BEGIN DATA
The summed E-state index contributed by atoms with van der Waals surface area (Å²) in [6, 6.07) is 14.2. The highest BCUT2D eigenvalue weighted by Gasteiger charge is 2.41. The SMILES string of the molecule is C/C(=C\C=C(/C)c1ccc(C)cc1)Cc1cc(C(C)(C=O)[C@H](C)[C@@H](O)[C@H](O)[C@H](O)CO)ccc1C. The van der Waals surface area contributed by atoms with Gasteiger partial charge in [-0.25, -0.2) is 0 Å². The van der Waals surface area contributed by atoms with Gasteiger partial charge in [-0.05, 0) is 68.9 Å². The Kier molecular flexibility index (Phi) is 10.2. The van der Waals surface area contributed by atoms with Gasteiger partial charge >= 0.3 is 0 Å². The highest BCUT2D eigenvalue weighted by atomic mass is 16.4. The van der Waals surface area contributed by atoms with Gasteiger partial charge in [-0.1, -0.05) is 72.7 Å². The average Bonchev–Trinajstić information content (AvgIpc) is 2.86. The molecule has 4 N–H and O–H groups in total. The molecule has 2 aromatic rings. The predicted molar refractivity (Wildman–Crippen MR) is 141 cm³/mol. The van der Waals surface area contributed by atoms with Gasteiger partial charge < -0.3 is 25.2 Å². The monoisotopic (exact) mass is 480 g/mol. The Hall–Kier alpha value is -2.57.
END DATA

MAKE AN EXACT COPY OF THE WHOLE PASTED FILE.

The summed E-state index contributed by atoms with van der Waals surface area (Å²) in [6, 6.07) is 14.2. The highest BCUT2D eigenvalue weighted by Gasteiger charge is 2.41. The SMILES string of the molecule is C/C(=C\C=C(/C)c1ccc(C)cc1)Cc1cc(C(C)(C=O)[C@H](C)[C@@H](O)[C@H](O)[C@H](O)CO)ccc1C. The van der Waals surface area contributed by atoms with Gasteiger partial charge in [-0.25, -0.2) is 0 Å². The van der Waals surface area contributed by atoms with Gasteiger partial charge in [-0.05, 0) is 68.9 Å². The Kier molecular flexibility index (Phi) is 10.2. The van der Waals surface area contributed by atoms with Gasteiger partial charge >= 0.3 is 0 Å². The highest BCUT2D eigenvalue weighted by atomic mass is 16.4. The van der Waals surface area contributed by atoms with Gasteiger partial charge in [-0.1, -0.05) is 72.7 Å². The average Bonchev–Trinajstić information content (AvgIpc) is 2.86. The molecule has 4 N–H and O–H groups in total. The molecule has 2 aromatic rings. The predicted molar refractivity (Wildman–Crippen MR) is 141 cm³/mol. The van der Waals surface area contributed by atoms with Gasteiger partial charge < -0.3 is 25.2 Å². The monoisotopic (exact) mass is 480 g/mol. The Hall–Kier alpha value is -2.57.